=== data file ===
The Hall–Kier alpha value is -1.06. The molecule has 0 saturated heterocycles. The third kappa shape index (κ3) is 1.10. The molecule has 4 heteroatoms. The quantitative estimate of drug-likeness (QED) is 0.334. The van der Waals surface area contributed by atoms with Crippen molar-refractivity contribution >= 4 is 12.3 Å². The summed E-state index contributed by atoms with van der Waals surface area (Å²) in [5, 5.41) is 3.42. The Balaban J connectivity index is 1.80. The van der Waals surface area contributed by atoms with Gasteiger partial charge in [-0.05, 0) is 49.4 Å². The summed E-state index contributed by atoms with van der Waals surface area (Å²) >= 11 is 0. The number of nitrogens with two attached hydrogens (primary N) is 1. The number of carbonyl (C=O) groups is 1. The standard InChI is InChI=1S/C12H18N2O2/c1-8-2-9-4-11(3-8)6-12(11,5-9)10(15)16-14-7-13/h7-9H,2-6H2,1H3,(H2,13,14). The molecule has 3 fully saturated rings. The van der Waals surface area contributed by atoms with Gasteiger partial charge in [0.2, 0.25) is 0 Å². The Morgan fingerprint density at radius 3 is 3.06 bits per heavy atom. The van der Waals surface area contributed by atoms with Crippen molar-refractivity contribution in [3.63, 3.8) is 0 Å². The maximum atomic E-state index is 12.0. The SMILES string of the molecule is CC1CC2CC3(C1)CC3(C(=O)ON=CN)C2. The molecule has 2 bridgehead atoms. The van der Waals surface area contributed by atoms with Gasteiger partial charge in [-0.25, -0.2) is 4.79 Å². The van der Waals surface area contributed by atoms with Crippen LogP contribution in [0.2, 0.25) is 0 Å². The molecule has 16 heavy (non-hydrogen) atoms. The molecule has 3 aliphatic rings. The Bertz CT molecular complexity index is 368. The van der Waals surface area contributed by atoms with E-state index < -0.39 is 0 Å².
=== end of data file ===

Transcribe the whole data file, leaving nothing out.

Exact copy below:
The Hall–Kier alpha value is -1.06. The molecule has 0 saturated heterocycles. The third kappa shape index (κ3) is 1.10. The molecule has 4 heteroatoms. The quantitative estimate of drug-likeness (QED) is 0.334. The van der Waals surface area contributed by atoms with Crippen molar-refractivity contribution >= 4 is 12.3 Å². The summed E-state index contributed by atoms with van der Waals surface area (Å²) in [5, 5.41) is 3.42. The Balaban J connectivity index is 1.80. The van der Waals surface area contributed by atoms with Gasteiger partial charge in [-0.05, 0) is 49.4 Å². The summed E-state index contributed by atoms with van der Waals surface area (Å²) >= 11 is 0. The number of nitrogens with two attached hydrogens (primary N) is 1. The number of carbonyl (C=O) groups is 1. The standard InChI is InChI=1S/C12H18N2O2/c1-8-2-9-4-11(3-8)6-12(11,5-9)10(15)16-14-7-13/h7-9H,2-6H2,1H3,(H2,13,14). The molecule has 3 fully saturated rings. The van der Waals surface area contributed by atoms with Gasteiger partial charge in [0.2, 0.25) is 0 Å². The Morgan fingerprint density at radius 3 is 3.06 bits per heavy atom. The van der Waals surface area contributed by atoms with Crippen molar-refractivity contribution in [3.63, 3.8) is 0 Å². The maximum atomic E-state index is 12.0. The SMILES string of the molecule is CC1CC2CC3(C1)CC3(C(=O)ON=CN)C2. The molecule has 2 bridgehead atoms. The van der Waals surface area contributed by atoms with Gasteiger partial charge in [-0.25, -0.2) is 4.79 Å². The van der Waals surface area contributed by atoms with Crippen LogP contribution in [0.2, 0.25) is 0 Å². The molecule has 16 heavy (non-hydrogen) atoms. The molecule has 3 aliphatic rings. The Bertz CT molecular complexity index is 368. The van der Waals surface area contributed by atoms with E-state index < -0.39 is 0 Å².